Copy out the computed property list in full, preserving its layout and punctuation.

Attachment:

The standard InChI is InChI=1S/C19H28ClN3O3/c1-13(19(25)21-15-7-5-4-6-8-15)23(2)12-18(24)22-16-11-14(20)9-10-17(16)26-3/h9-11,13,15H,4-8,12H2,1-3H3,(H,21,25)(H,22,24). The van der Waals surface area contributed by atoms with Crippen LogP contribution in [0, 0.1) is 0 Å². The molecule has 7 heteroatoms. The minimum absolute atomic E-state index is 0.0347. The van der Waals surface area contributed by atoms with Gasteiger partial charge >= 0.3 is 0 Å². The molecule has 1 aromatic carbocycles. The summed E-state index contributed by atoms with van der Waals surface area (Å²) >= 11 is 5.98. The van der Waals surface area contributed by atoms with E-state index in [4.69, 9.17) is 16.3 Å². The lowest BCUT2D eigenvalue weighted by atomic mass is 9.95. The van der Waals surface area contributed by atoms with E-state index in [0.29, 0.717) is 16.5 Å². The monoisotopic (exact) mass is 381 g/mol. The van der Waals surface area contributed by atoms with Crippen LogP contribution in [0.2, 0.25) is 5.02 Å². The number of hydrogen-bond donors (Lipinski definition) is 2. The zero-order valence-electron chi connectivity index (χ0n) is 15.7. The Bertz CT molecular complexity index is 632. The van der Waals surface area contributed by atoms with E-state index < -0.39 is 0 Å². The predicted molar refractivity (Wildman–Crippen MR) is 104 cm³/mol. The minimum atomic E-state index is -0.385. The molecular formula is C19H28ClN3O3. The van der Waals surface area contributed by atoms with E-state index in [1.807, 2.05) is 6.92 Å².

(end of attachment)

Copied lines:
The standard InChI is InChI=1S/C19H28ClN3O3/c1-13(19(25)21-15-7-5-4-6-8-15)23(2)12-18(24)22-16-11-14(20)9-10-17(16)26-3/h9-11,13,15H,4-8,12H2,1-3H3,(H,21,25)(H,22,24). The van der Waals surface area contributed by atoms with Crippen LogP contribution in [0, 0.1) is 0 Å². The molecule has 7 heteroatoms. The minimum absolute atomic E-state index is 0.0347. The van der Waals surface area contributed by atoms with Gasteiger partial charge >= 0.3 is 0 Å². The molecule has 1 aromatic carbocycles. The summed E-state index contributed by atoms with van der Waals surface area (Å²) >= 11 is 5.98. The van der Waals surface area contributed by atoms with E-state index in [4.69, 9.17) is 16.3 Å². The lowest BCUT2D eigenvalue weighted by atomic mass is 9.95. The van der Waals surface area contributed by atoms with E-state index in [0.29, 0.717) is 16.5 Å². The monoisotopic (exact) mass is 381 g/mol. The van der Waals surface area contributed by atoms with Crippen LogP contribution in [0.2, 0.25) is 5.02 Å². The number of hydrogen-bond donors (Lipinski definition) is 2. The zero-order valence-electron chi connectivity index (χ0n) is 15.7. The Bertz CT molecular complexity index is 632. The van der Waals surface area contributed by atoms with E-state index < -0.39 is 0 Å². The predicted molar refractivity (Wildman–Crippen MR) is 104 cm³/mol. The minimum atomic E-state index is -0.385. The molecular formula is C19H28ClN3O3. The van der Waals surface area contributed by atoms with E-state index in [1.807, 2.05) is 6.92 Å².